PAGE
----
A sermon, based on Luke 14.1, 7-14, preached with the people of Epiphany Episcopal Church, Laurens, SC, on the 12th Sunday after Pentecost, September 1, 2019
A first century dinner had a definite seating pattern. Everyone knew it. The host at the center of the table with the honored guests nearest the host.
This description is an interpretative lens through which to view Leonardo da Vinci’s rendering of The Last Supper…
which is the basis of our reredos wood carving over our altar.
Dining at the home of “a leader of the Pharisees,” Jesus watches others scrambling for “the places of honor.” Taking note of this egotistical grasp for prestige, he offers this observation: “When you are invited by someone to a wedding banquet, do not sit down at the place of honor, in case someone more distinguished than you has been invited by your host.”(1)
If I’d been there, I would’ve been more direct: Modesty always is the best policy, for the face you save may be your own!
But Jesus is not offering instructions on civilized conduct, even less the essentials of etiquette. For though the occasion is a Sabbath meal, a weekly, common event, he speaks of “a wedding banquet;” a symbol of eternal life, God’s life. Therefore, Jesus’ parable is about proper behavior in God’s presence or the character of life in the kingdom of God. That behavior, that character is humility. “For all who exalt themselves will be humbled, and those who humble themselves will be exalted.”
In Jesus’ day, I’m not sure that people believed the exalted would be humbled and the humbled would be exalted. I am sure that most people today don’t believe it! As proof, I look at Washington’s ongoing partisan squabbling over the possession of power; the currency in the marketplace of politics. Those who have it fight to stay exalted and those without it, hunger to be exalted. And, regarding financial wealth, I don’t know many a humbled materially poor soul who doesn’t have it who doesn’t want it or one of the exalted rich who desires to be rid of it.
However, humility, in the mind and from the mouth of Jesus, has little to do with politics and economics and even less with that still commonplace idea of our devaluing ourselves by naming and claiming only our weaknesses. That is self-pity, which is inherently dishonest. For none of us, even at our worst, is entirely flawed. Or, as a wise soul has said it: “None of us is always as bad as the worst of ourselves.”(2) Humility, rather, involves an authentic evaluation of ourselves that affirms our abilities and admits our insufficiencies, which is the clearest lens through which we can see our constant dependency on God.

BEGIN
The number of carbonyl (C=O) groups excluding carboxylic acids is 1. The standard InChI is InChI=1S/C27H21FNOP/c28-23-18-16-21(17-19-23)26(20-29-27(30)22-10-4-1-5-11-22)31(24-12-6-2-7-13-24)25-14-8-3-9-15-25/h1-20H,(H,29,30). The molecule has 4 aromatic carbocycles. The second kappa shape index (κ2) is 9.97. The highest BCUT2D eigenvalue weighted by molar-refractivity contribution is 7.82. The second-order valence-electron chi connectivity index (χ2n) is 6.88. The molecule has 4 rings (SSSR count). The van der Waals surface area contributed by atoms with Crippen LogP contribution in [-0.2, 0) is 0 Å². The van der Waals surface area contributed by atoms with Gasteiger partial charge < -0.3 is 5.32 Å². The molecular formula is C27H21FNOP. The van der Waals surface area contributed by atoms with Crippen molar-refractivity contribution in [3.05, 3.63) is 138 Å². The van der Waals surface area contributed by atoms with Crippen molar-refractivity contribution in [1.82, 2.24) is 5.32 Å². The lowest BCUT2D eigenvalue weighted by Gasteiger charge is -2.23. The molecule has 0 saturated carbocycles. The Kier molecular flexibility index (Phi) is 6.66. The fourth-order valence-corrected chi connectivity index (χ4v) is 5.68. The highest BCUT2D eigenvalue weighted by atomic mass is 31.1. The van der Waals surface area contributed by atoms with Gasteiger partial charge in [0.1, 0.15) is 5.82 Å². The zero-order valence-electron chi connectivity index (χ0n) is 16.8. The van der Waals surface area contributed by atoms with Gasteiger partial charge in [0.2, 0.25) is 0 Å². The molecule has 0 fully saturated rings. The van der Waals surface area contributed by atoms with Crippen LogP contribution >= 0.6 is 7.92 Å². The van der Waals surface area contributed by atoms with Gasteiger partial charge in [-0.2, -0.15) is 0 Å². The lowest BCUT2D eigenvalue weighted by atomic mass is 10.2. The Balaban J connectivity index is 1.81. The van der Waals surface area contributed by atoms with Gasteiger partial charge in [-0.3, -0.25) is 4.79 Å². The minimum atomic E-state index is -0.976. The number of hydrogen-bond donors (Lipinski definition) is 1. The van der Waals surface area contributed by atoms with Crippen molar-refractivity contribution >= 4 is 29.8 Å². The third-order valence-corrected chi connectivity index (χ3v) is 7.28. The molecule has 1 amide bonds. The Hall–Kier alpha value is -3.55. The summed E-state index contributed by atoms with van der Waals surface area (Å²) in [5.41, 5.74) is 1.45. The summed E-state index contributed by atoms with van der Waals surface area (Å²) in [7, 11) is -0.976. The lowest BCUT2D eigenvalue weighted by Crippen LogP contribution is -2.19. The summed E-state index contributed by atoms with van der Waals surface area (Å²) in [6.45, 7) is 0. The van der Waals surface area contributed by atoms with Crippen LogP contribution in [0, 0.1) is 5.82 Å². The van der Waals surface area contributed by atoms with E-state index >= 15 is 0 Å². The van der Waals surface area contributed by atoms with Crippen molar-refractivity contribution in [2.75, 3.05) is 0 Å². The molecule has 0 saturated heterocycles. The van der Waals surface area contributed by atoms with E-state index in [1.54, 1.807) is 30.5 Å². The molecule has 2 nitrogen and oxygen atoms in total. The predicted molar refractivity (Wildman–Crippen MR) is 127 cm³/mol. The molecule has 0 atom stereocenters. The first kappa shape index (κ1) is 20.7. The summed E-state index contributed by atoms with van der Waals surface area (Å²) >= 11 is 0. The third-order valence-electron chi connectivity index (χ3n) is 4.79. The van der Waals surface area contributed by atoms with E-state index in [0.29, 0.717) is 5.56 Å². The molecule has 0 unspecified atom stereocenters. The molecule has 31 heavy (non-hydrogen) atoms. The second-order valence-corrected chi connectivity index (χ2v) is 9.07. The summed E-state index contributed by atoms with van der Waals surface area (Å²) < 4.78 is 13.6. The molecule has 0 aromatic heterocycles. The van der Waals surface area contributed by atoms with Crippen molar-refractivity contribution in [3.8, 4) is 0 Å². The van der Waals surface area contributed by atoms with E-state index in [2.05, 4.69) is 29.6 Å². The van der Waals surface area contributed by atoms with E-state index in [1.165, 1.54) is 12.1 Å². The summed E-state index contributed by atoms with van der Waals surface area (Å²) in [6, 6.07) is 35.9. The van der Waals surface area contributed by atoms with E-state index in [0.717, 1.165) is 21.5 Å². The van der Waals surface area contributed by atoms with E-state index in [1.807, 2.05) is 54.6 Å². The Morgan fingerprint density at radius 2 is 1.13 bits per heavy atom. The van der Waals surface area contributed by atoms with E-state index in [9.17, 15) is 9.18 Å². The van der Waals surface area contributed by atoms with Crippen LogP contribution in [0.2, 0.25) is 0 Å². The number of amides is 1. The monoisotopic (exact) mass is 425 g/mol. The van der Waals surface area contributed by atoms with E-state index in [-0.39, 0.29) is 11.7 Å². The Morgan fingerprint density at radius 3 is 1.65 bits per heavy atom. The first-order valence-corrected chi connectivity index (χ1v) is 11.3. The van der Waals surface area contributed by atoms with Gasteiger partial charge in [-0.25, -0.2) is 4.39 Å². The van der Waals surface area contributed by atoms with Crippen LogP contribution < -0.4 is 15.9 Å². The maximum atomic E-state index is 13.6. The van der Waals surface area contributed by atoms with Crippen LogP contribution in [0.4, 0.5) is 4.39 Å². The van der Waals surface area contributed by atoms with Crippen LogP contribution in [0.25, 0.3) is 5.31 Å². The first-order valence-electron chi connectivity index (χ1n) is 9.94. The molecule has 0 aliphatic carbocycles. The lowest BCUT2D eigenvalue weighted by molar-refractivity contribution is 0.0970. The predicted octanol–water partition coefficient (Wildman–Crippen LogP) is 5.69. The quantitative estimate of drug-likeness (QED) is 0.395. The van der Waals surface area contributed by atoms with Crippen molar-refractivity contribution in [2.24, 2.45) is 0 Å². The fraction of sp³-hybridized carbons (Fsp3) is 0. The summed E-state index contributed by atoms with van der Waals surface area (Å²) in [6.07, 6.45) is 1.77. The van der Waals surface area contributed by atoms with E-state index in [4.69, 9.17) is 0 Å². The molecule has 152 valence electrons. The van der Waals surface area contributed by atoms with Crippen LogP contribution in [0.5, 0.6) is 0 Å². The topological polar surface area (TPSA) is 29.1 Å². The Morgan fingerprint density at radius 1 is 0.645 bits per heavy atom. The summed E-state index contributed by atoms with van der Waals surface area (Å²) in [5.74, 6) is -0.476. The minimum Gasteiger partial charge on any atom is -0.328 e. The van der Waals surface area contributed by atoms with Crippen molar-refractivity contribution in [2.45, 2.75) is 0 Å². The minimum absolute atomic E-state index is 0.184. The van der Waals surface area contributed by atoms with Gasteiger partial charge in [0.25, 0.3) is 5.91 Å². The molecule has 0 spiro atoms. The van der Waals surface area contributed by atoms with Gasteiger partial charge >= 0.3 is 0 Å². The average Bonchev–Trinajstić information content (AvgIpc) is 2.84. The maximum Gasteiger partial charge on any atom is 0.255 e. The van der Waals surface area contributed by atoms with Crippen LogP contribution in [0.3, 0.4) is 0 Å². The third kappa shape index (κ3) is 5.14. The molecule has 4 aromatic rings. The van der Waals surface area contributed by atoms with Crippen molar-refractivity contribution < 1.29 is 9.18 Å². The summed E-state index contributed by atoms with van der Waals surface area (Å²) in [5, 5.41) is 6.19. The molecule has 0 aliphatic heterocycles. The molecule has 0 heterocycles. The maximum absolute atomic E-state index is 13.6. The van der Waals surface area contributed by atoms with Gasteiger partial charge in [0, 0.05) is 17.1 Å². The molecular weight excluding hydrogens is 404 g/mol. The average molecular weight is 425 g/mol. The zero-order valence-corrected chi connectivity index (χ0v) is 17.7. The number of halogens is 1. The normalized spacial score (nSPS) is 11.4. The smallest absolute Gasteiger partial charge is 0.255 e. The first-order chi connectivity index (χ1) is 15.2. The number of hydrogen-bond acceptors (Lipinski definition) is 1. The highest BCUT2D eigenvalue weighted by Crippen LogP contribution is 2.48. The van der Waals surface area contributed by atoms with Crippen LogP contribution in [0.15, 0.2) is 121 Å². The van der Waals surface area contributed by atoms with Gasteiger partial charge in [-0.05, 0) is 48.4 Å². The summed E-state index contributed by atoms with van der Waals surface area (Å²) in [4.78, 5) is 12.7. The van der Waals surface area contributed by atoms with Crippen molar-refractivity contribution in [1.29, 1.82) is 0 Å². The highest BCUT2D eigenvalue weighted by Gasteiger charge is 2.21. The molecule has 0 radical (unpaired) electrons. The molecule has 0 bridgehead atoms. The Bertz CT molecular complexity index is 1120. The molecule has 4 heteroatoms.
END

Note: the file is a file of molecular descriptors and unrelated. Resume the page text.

As an outgrowth of this humility and dependency, Jesus then utters an utterly counter-cultural word about earthly banquets. Speaking directly to the host, the one in charge, Jesus overturns all the quid pro quo rules of the game about worldly reciprocity: I do for you, then you do for me. Jesus says, “Don’t invite those who can and will repay you. Invite those who can’t. The poor, the lame, the blind. Then you will be repaid at the resurrection of the righteous.”
Now, if we take this too literally, we turn God into a Divine Calculator who tallies our good deeds and repays us accordingly at the end of time. The risk is that we, who, in our humanness, cannot free our hands and hearts from the desire for reward, design God in our image. The greater risk is that we believe in our design that this is how God is.
But, no, the point is that the wedding banquet, eternal life, God’s life, God is always about inclusion, serving those who cannot repay, serving those who cannot serve themselves.
And that, in this life, is for us to do…
Recently, via social media, I came across a quote that arrested my attention. Generally, I view pithy sayings, precisely because of their brevity, as missing the mark of engaging the complexity of a given issue and, therefore, falling short of being taken seriously. However, in this case, I will modify the quote, giving it voice to my view of life, of me…
At the end of my days, when my life’s record is in hands of the judgments of the worldly and institutional powers that be and that of public opinion, may my gravestone epitaph read: Concerning the registers of the honored and the rolls of the favored, I rather would be excluded for whom I included than included for whom I excluded.(3)
(1) Jesus’ observation is akin to a proverbial saying (Proverbs 25.6-7), which he, undoubtedly, knew:
Do not put yourself forward in the king’s presence
or stand in the place of the great;
for it is better to be told, “Come up here”
than to be put lower in the presence of a noble.
(2) Of course, the converse also is true: None of us is always as good as the best of ourselves!
(3) The exact quote: “At the end of the day, I’d rather be excluded for who I included than included for who I excluded.” The Reverend Eston Williams, pastor, Aley United Methodist Church, Seven Points, Texas (c. 2016), in reference to same-sex relationships and marriage.
The Last Supper (c. 1495-1496), Leonardo di ser Piero da Vinci (1452-1519)
Photograph, Reredos, Epiphany Episcopal Church, Laurens, SC
Parable of the Great Banquet (detail), Eugène Burnand (1850-1921). Note: I love Burnand’s painting, for its depiction of the procession to the feast of “the poor, the crippled, the lame, and the blind” envisions that Jesus’ instruction about who are to be the guests at the next “luncheon or dinner” has been heard and followed!